"That '70s Show" is an often very funny look at - you guessed it! - the 1970s. Focusing on a group of Wisconsin teens in the year 1976, the sitcom is a regular trip down memory lane.

It's full of Farrah Fawcett haircuts for the females and perms for the men. There are leisure suits, shag carpeting, Captain and Tenille music, lava lamps, the hustle and eight-track tapes. And there are references to everything from the gas crisis to "The Brady Bunch."The teens in the show also go out of their way to get their hands on a few beers, and there's a particularly funny scene in which four of the boys attempt a conversation after smoking pot. We don't actually see them doing it, but it's absolutely clear that that's what they've just done.

And that's followed by another very funny scene in which the show's central character, Eric Foreman (Topher Grace), attempts to focus on what his parents are saying despite the fact that, feeling the effects of the marijuana, the wall behind them appears to be sliding back and forth, up and down.

Is it funny? Absolutely.

And, as someone who was pretty much exactly the same age as these characters in 1976, I can personally attest to the fact that "That '70s Show" is pretty accurate (in a sitcom kind of way). I knew people who looked, talked and acted just like the characters in this show.

The show follows the lives of six Wisconsin teenagers who hang out in the basement of Eric's house. Eric is a normal kid who's trying to establish his independence.

Donna (Laura Prepon) is the girl next door - a lifelong friend who might develop into something more. Kelso (Ashton Kutcher) is sort of a good-looking airhead who is bullied by his self-obsessed girlfriend, Jackie (Mila Kunis).

Hyde (Danny Masterson) is an early conspiracy theorist, prone to seeing plots in everything. And Fez (Wilmer Valderrama) is a foreign-exchange student (from an unidentified foreign country) who's trying to soak up as much American culture as he possibly can.

In tonight's debut, Eric is trying to talk his parents (Kurtwood Smith and Debra Jo Rupp) into letting him have their old car - the monstrous Vista Cruiser. It would, after all, provide transportation to the Todd Rundgren concert.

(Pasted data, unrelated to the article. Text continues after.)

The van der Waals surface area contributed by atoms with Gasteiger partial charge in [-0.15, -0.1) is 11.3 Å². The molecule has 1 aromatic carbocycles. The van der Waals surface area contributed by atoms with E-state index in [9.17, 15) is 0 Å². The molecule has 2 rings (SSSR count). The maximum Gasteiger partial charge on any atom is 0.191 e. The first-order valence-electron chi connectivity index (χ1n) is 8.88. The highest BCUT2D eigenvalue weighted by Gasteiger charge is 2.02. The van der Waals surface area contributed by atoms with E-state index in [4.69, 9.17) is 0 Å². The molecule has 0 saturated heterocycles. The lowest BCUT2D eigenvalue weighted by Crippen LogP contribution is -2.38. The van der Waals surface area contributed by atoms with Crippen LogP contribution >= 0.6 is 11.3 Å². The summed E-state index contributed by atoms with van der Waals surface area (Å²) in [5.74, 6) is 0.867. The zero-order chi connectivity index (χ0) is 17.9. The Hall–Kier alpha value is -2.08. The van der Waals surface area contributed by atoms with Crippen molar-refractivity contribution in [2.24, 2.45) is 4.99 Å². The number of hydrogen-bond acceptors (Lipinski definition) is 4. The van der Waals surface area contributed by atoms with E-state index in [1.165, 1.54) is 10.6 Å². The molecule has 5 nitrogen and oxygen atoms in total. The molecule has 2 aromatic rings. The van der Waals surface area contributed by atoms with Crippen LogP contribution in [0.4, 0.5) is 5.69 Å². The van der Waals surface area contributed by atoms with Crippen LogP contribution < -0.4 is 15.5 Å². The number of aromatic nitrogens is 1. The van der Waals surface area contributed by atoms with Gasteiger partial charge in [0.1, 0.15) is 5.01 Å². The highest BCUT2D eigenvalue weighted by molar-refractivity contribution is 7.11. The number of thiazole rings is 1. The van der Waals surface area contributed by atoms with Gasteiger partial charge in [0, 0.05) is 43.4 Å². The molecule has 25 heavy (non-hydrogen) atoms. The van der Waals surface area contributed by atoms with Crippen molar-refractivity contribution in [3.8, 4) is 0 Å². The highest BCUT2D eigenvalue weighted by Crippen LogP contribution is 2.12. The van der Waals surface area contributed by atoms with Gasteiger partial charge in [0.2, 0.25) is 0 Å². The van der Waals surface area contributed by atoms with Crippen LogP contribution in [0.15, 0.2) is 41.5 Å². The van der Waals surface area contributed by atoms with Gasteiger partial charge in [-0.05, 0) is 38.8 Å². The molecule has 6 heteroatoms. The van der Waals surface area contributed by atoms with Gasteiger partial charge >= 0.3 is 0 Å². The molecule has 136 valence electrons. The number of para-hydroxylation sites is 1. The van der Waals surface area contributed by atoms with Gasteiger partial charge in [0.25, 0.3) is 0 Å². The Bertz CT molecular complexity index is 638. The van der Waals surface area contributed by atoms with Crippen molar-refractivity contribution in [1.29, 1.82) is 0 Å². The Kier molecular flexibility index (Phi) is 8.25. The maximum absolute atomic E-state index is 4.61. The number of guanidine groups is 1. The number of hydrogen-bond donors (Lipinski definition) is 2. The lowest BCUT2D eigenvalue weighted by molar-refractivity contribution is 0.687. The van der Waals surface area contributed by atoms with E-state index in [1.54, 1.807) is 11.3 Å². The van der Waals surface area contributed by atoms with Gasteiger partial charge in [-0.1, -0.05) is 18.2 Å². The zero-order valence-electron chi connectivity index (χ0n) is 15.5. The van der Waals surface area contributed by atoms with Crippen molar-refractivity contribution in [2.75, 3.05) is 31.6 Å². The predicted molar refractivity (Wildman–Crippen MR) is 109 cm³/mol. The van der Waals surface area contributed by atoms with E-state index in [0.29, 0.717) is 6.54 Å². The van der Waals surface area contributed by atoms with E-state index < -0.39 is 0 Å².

But are the scenes in the show that play drug and alcohol use by teenagers for laughs responsible? Is it the sort of thing that ought to be fodder for humor?

According to executive producer Bonnie Turner ("3rd Rock from the Sun"), "That '70s Show" is an attempt to portray 1976 "in a very honest form."

"I think that we would be criticized if we ignored (drug use) and criticized if we did it," she said. "It's sort of a two-way thing. . . . We want to celebrate the time. The time is controversial. It was somewhat irresponsible. The drugs in it are not an endorsement of it or a criticism of it."

And the show's producers told critics they felt almost obligated to include drug use in the series.

"It would be like doing `The Untouchables' but never mentioning prohibition or showing the effects of prohibition" to leave out drug references, said Terry Turner, Bonnie's husband and partner. "We didn't want to pander to the audience or to say that that did not exist, or do revisionist history and say this was not going on in America at the time."

The Turners compared the marijuana and alcohol references on their show to the alcohol references on classic shows like "Mary Tyler Moore" and "M*A*S*H."

"I think if we did a show that was strictly about the clothes and the hair, it would be a very empty show indeed," said Terry Turner. "I think that there is room for comedy to create dialogue. I think that that has been relegated in recent years strictly to dramas in America."

Which sounds great, but it's more than a bit disingenuous to suggest that "That '70s Show" is an attempt at some sort of social commentary that will further the national debate. The goal here is simply to make people laugh - and it succeeds quite well at doing so.

But, again, what kind of message does it send to '90s kids when drug use in the '70s is seen as one big joke? And how about the fact that "That '70s Show" will be seen right after "The Simpsons," a show with a huge following among kids?

Fox Entertainment President Peter Roth told critics that the network was considering putting some kind of warning on the pilot episode of the program. And that he was talking with the producers about including some sort of consequences for the drug use in the episode.

The producers, however, hemmed and hawed about that one. And in a completed version of the pilot mailed to critics last week, there are no such consequences for the teen pot smokers.

About the best the producers could do is promise that drug use will not be a weekly event in their sitcom.

"It's not organic to the first 10 episodes we're doing," said Mark Brazill, another of the show's executive producers.

(There are, however, more references to beer in the second episode provided to critics.)

And the producers of "That '70s Show" promise that drug use won't be any more severe than it is in the premier episode.

"I think the limit has been hit on the pilot," Terry Turner said. "I think that's it."

He also vowed that, "As the show goes along, there will be ramifications for (the drug use)." But they aren't evident in the second episode.

So is "That '70s Show" a bad example for young viewers or is it a just plain funny show? Actually, it's both.

Personally, I laughed - almost more than I wanted to. And almost as much as I cringed at how silly we looked back in the '70s.

At the same time, I'm uncomfortable with the message the pilot sends to kids - that smoking pot is a lark, a goof, a lot of fun with no consequences whatsoever.

I might watch the show, but my relatively young children won't be allowed to.